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Photo ©: Bettini

First Edition Cycling News for September 6, 2005

Edited by John Stevenson & Les Clarke

Vuelta stage 10: Menchov holds on

Francisco Mancebo (Illes Balears)
Photo ©: Sirotti
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After Sunday's time trial win, Denis Menchov (Rabobank) has maintained his lead despite Stage 10 going to Francisco Mancebo (Illes Balears), who won ahead of Roberto Heras (Liberty-Würth) with Menchov glued to Heras' wheel in third. On a day for the climbers, Illes Balears' climbing sensation prevailed after a number of early breaks succumbed to the tough parcours before the protagonists up front fell by the wayside and allowed the big GC guns to take over.

It was virtually on from the gun on today's stage, with early attacks coming after 10km, when Miguel Martin Perdiguero (Phonak), Eladio Jimenez (Comunidad Valenciana), Joaquin Rodriguez (Saunier Duval), Oscar Pereiro (Phonak), Angel Vicioso (Liberty), David Lopez (Euskaltel-Euskadi), Adolfo Garcia Quesada (Comunidad Valenciana), David Bernabeu (Comunidad Valenciana), Stijn Devolder (Discovery Channel) and Aitor Osa (Illes Balears) went away gained an advantage of 1.20 after 29km.

This group was joined by another eight riders, including Quick Step's Rik Verbrugghe, Benjamin Noval (Discovery) and Michele Scarponi (Liberty). Aitor Osa, David Lopez and Rik Verbrugghe then broke from that bunch, later joined by Adolfo Garcia Quesada and then Juan Miguel Mercado (Quick Step). It was this small contingent that held off the GC heavyweights until the final kilometres, with Osa falling on the descent with 18 kilometres to go and breaking his collarbone.

Rabobank's Russian team leader never let Heras out of his sight during the day, and when the Liberty rider attacked with six kilometres to go Menchov wasn't taking any chances, staying with Heras to the finish. In the closing stages Heras, Menchov and Mancebo caught Quesada and Mercado, forming a small group that would fight it out for the stage victory. Mancebo managed to hold onto Heras and Menchov as they powered away from Quesada and Mercado to take the win at the ski station of Ordino-Arcalis.

Mancebo was understandably ecstatic with his stage win, saying at the finish, "I made a big effort to win and this victory is very important for me and for my team. This is the greatest victory in the world." Although isolated on the final climb, Menchov was pleased to hold onto the maillot oro, and was philosophical at the finish. "In the end, things went right... we saved [the jersey], so it was a very important day." the Russian rider said.

Tomorrow's stage is another huge day of climbing, with the Port del Canto (Category 1, 1730 m. above sea level, km 41), Coll de Bretui (Cat. 2, 1040 m., km 83), Coll de la Creu de Perves (Cat. 2, 1350 m., km 107.3), and Coll de la Espina (Cat. 2, 1410 m., km 140.3) sure to test out riders' legs before finishing at the ski station of Aramon Cerler (Cat. special, 1920 m.).

Also see:

Stage 10 full results, report & photos
Live report
Stages & results
Start List

Yus suspended – out of Vuelta

Basque rider Unai Yus has been suspended and is likely to be sacked by his team, Bouygues Telecom, after being found in possession of substances which are not on the team's official medicine list.

Jean-Rene Bernaudeau, whose team includes former Tour de France yellow jersey wearer Thomas Voeckler, said the team’s rules on doping and illegal substances had to be respected to the letter.

"He was found in possession of a medicine which has not been prescribed by the team doctor, which is strictly forbidden by our own team rules," said Bernaudeau. "We've suspended him. The rules have to be respected. Bernadeau added that the 31-year-old Yus is now likely to receive paperwork telling him he has been sacked.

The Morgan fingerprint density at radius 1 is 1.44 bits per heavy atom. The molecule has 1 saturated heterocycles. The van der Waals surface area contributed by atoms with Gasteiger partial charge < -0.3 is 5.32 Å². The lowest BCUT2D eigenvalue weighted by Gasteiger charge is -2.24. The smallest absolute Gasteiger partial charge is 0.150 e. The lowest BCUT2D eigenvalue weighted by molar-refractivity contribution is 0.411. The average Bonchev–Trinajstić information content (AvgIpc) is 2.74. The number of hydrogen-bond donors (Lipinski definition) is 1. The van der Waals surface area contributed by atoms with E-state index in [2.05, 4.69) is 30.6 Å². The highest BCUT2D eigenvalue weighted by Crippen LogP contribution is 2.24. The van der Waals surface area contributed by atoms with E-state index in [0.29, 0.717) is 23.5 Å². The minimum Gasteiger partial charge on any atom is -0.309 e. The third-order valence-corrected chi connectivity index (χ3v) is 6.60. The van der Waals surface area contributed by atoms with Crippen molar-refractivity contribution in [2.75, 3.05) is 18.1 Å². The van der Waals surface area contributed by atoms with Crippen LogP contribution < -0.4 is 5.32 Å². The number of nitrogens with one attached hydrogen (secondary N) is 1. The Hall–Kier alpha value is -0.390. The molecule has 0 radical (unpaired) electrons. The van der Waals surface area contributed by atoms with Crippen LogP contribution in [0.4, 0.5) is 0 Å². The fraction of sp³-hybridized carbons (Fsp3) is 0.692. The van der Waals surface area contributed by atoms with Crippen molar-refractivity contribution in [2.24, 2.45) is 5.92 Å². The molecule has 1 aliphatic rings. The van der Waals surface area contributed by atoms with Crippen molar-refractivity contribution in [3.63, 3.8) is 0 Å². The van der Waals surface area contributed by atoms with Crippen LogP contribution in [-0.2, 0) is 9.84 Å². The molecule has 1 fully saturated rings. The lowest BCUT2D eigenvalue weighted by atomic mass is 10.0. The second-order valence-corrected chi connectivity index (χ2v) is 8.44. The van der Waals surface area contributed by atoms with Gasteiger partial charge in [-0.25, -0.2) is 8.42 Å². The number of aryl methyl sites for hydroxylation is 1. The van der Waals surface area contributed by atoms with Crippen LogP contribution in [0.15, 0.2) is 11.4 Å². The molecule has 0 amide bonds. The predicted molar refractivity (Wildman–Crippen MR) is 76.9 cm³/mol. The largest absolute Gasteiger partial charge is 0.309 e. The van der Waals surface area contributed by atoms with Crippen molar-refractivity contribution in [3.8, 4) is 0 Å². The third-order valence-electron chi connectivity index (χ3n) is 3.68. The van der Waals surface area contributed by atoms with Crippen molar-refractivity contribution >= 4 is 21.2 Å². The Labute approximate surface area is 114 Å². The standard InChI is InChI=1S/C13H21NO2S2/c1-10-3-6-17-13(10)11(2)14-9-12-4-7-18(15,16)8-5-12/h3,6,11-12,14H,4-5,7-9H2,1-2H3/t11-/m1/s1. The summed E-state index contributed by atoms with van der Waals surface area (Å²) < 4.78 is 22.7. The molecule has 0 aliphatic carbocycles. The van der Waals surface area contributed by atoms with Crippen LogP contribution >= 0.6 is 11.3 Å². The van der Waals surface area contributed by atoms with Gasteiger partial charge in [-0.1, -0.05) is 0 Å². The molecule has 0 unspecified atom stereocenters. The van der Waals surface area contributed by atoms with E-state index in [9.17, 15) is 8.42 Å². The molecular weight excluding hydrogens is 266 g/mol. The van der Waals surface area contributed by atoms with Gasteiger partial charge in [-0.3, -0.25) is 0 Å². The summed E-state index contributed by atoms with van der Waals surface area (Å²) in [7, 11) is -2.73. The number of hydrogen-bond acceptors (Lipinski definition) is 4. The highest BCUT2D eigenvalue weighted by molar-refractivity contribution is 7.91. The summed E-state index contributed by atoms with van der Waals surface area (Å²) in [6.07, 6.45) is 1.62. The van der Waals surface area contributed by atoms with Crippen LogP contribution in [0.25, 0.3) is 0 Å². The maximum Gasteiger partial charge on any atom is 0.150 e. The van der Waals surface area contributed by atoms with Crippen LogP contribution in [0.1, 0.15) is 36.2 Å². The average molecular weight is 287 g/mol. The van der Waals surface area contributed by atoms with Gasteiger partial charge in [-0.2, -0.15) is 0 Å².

Yus, who has been a professional since 1999 and at the French outfit for the past two years, did not start Monday's 10th stage won by Spaniard Francisco.

Pound: "very high probability" of EPO use in 1999 Tour

Dick Pound, head of the World Anti-Doping Agency (WADA) has said that he trusts the findings of the French laboratory whose evidence provides the basis for L'Equipe's allegations that Lance Armstrong used EPO in the 1999 Tour de france.

Speaking to Germany's NetZeitung, Pound said, "After we looked at all the documents in this matter, I see a very high probability that there was performance-enhancing drugs activity."

Asked how trustworthy was the laboratory in Châtenay-Malabry that found traces of EPO in stored urine samples from the 1999 Tour, Pound said the lab was one of the leading centres in the world for investigation of EPO use. "I therefore have no reason to believe that the analysis of the samples was not regular. Yes, the laboratory found EPO traces in many samples. It may be that EPO traces disappear gradually from urine, but it cannot be that no EPO should be in them and then it emerges as if from nowhere."

Pound explained that WADA had not been supplied with any names of the riders whose samples had been tested. "We only got the report from the French laboratory. Our information about Lance Armstrong came from the sport newspaper L'Equipe."

However, Pound admitted that it would be "legally very problematic" for WADA to take any action against Lance Armstrong.

Cyclingnews coverage of the L'Equipe allegations

June 27, 2006 - Carmichael defends Armstrong, Armstrong answers L'Equipe & LeMond
June 26, 2006 - LeMond: "Armstrong threatened my life"
June 19, 2006 - Armstrong calls for Pound's exit
June 18, 2006 - Lance Armstrong's open letter against Dick Pound
June 4, 2006 - UCI hits back at WADA
June 3, 2006 - WADA slams the Vrijman report
June 2, 2006 - L'Equipe stands by its story, UCI supports Vrijman's findings
June 1, 2006 - UCI, WADA and Armstrong react to Vrijman's report
May 31, 2006 - UCI lawyer asks for Armstrong's name to be cleared
May 14, 2006 - Two more weeks for Armstrong investigation

Click here for full coverage of the L'Equipe allegations.

McQuaid: I’m still the UCI’s choice

By Shane Stokes

Recent news that outgoing UCI president Hein Verbruggen was considering running again for office led to some surprise, given that Pat McQuaid had been nominated as the UCI’s official choice to succeed the Dutchman this September. The nomination of Verbruggen by the Dutch federation meant that there are now four candidates for the post: he, McQuaid, Gregorio Moreno and Darshan Singh.